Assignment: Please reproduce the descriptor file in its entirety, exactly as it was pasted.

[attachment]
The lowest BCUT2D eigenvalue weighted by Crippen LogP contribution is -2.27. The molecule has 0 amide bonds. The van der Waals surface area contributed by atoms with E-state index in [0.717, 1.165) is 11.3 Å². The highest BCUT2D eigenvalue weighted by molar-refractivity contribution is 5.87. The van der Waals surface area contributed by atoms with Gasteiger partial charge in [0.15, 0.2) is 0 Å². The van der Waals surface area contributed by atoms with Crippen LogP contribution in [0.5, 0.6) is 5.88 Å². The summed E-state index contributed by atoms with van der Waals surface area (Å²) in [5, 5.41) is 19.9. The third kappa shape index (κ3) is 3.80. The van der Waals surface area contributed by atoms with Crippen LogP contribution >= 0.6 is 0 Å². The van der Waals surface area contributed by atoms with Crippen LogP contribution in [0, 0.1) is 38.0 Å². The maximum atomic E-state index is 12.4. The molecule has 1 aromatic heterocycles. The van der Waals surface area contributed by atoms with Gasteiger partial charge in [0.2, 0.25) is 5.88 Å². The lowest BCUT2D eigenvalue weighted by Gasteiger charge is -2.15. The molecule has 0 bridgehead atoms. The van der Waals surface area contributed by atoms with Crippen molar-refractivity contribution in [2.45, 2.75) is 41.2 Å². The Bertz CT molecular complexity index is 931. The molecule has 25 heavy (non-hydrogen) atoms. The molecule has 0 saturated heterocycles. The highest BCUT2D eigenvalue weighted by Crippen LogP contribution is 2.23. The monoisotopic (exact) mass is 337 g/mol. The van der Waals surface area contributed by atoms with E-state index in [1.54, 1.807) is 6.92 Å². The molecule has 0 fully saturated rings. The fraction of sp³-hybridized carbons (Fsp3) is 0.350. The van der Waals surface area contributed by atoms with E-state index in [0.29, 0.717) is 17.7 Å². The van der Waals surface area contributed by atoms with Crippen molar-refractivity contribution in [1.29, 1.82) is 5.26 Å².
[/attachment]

The lowest BCUT2D eigenvalue weighted by Crippen LogP contribution is -2.27. The molecule has 0 amide bonds. The van der Waals surface area contributed by atoms with E-state index in [0.717, 1.165) is 11.3 Å². The highest BCUT2D eigenvalue weighted by molar-refractivity contribution is 5.87. The van der Waals surface area contributed by atoms with Gasteiger partial charge in [0.15, 0.2) is 0 Å². The van der Waals surface area contributed by atoms with Crippen LogP contribution in [0.5, 0.6) is 5.88 Å². The summed E-state index contributed by atoms with van der Waals surface area (Å²) in [5, 5.41) is 19.9. The third kappa shape index (κ3) is 3.80. The van der Waals surface area contributed by atoms with Crippen LogP contribution >= 0.6 is 0 Å². The van der Waals surface area contributed by atoms with Crippen LogP contribution in [0, 0.1) is 38.0 Å². The maximum atomic E-state index is 12.4. The molecule has 1 aromatic heterocycles. The van der Waals surface area contributed by atoms with Gasteiger partial charge in [0.2, 0.25) is 5.88 Å². The lowest BCUT2D eigenvalue weighted by Gasteiger charge is -2.15. The molecule has 0 bridgehead atoms. The van der Waals surface area contributed by atoms with Crippen molar-refractivity contribution in [2.45, 2.75) is 41.2 Å². The Bertz CT molecular complexity index is 931. The molecule has 25 heavy (non-hydrogen) atoms. The molecule has 0 saturated heterocycles. The highest BCUT2D eigenvalue weighted by Crippen LogP contribution is 2.23. The monoisotopic (exact) mass is 337 g/mol. The van der Waals surface area contributed by atoms with E-state index in [1.54, 1.807) is 6.92 Å². The molecule has 0 fully saturated rings. The fraction of sp³-hybridized carbons (Fsp3) is 0.350. The van der Waals surface area contributed by atoms with E-state index in [0.29, 0.717) is 17.7 Å². The van der Waals surface area contributed by atoms with Crippen molar-refractivity contribution in [1.29, 1.82) is 5.26 Å².